Dr Inês Valdoleiros
Centro Hospitalar do Baixo Vouga, Aveiro, Portugal
Having recently finished my training in anaesthesia in Portugal, after several years of dedicated study and hard work, I still felt like there was a lot to learn. That is one of the pivotal things about being a doctor – and anaesthesia, of course, is no exception – no matter how hard you work and study, there is still a world of knowledge and experience before you. So, as much as I was feeling proud and accomplished (and shall I say, a little relieved) to finish my training, as I browsed through the ESAIC Trainee Exchange Program, I found myself eager for this new adventure.
I had never worked abroad during my training and I believed that it would be a truly eye-opening and enriching opportunity. As I browsed through the well-known excellence centres available and the various subspecialties proposed, the choice was no easy task! Eventually, I came up with a decision: to broaden my knowledge in ultrasound-guided regional anaesthesia in Cork University Hospital (CUH), which I had heard so many wonderful things about.
I was delighted to find out that I had been accepted for this exchange program and could not wait to start it! But then when the pandemic hit Europe and the numbers kept escalating, there was a lot of uncertainty and I was not sure if I would be able to actually go. Experiencing this exchange during a world pandemic was quite a challenge and at some points, I must confess I wondered whether I was making the right decision. During summer the numbers seemed favourable in my country and in my department, everything was under control, so I decided to go ahead with it. Eventually, with the crucial help of my host, Dr Gabriella Iohom, whose support I am extremely grateful to, everything went according to plan and I arrived in Cork to start my adventure for the next three months.
After a mandatory quarantine, I was ready to start my exchange! My expectations were certainly exceeded. Everyone was more than welcoming and willing to help. Most of my time in CUH was spent in the Block Room. This is a fully equipped room adjacent to two operating rooms for trauma and orthopaedic surgery. Patients undergoing surgery are admitted into this room and prepared for their surgery. But the Block Room can also be used for other procedures, such as analgesic blocks in emergency department patients (for example, patients with rib fractures). Numerous single-shot and continuous peripheral guided blocks are performed here, ultrasound-guided, of course, for anaesthetic and analgesic purposes. Venous and arterial catheterisations are also executed, as well as neuraxial anaesthesia and/or analgesia. I also had the opportunity to perform several peripheral nerve blocks in the emergency department and in patients undergoing elective surgery, such as plastic hand surgery and breast surgery.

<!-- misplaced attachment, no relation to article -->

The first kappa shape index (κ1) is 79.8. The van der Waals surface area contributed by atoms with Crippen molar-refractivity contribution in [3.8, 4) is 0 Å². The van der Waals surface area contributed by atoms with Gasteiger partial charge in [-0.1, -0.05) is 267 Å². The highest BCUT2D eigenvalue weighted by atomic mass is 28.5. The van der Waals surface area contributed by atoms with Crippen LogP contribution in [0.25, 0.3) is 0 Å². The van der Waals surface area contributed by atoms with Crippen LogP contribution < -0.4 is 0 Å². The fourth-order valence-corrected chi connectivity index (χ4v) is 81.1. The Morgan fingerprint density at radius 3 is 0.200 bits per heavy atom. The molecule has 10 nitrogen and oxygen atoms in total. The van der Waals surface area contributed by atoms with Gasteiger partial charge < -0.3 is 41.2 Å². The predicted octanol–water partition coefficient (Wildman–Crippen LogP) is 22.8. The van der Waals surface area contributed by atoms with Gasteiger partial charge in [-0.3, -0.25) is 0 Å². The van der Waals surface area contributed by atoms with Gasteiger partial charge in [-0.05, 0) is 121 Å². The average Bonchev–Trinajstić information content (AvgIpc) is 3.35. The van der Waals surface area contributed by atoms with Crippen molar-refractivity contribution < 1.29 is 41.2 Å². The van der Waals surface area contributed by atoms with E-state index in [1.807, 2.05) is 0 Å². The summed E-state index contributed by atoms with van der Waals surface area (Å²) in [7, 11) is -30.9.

Working abroad and outside one’s native language is always a challenge that can appear intimidating (especially with all the accents!), however, I must say I never felt uncomfortable because every staff member always made sure to make me feel part of the team. I met amazing people. I enjoyed working with all the consultants and am grateful for their availability to teach me and clarify my doubts whenever I needed it. I would also like to thank Dr Martón Deli and Dr Aogán Ó Muircheartaigh, with whom I worked closely most of my days. Thank you for all the help and the knowledge shared, but especially, thank you for the positive work environment. It was lovely working with you and Nurse Stacey Cleere. Being hosted by Dr Gabriella Iohom was a pleasure, she was always very kind, available and most helpful. I would not have been able to complete the exchange program without her support.
Social distancing played its part during all this exchange, unfortunately, but the CUH Anaesthesia Trainees group was a truly outstanding one. I could not, for the life of me, have imagined that so many social distanced initiatives could have been so much fun! There was a pumpkin carving contest, various photo contests, socially distanced runs and even a weekly pool to become “anaesthesiologist of the week”, not to mention all the homemade baking and sweets regularly available in the break room. One should not brag, but I cannot help but mention I was an anaesthesiologist of the week once. I bring with me many fond memories. Thank you all for making my stay in Cork unforgettable!
Back home in Portugal, where the third wave of the pandemic has been hitting us so brutally, hard-work and dark times are what await me every day at the hospital. With the ICUs overflowing with patients, morale is difficult to keep up. I long for the day when all these gloomy days lay behind us and we can meet properly for a “pint in a pub”! For the time being, I send you a big virtual hug and many thanks.
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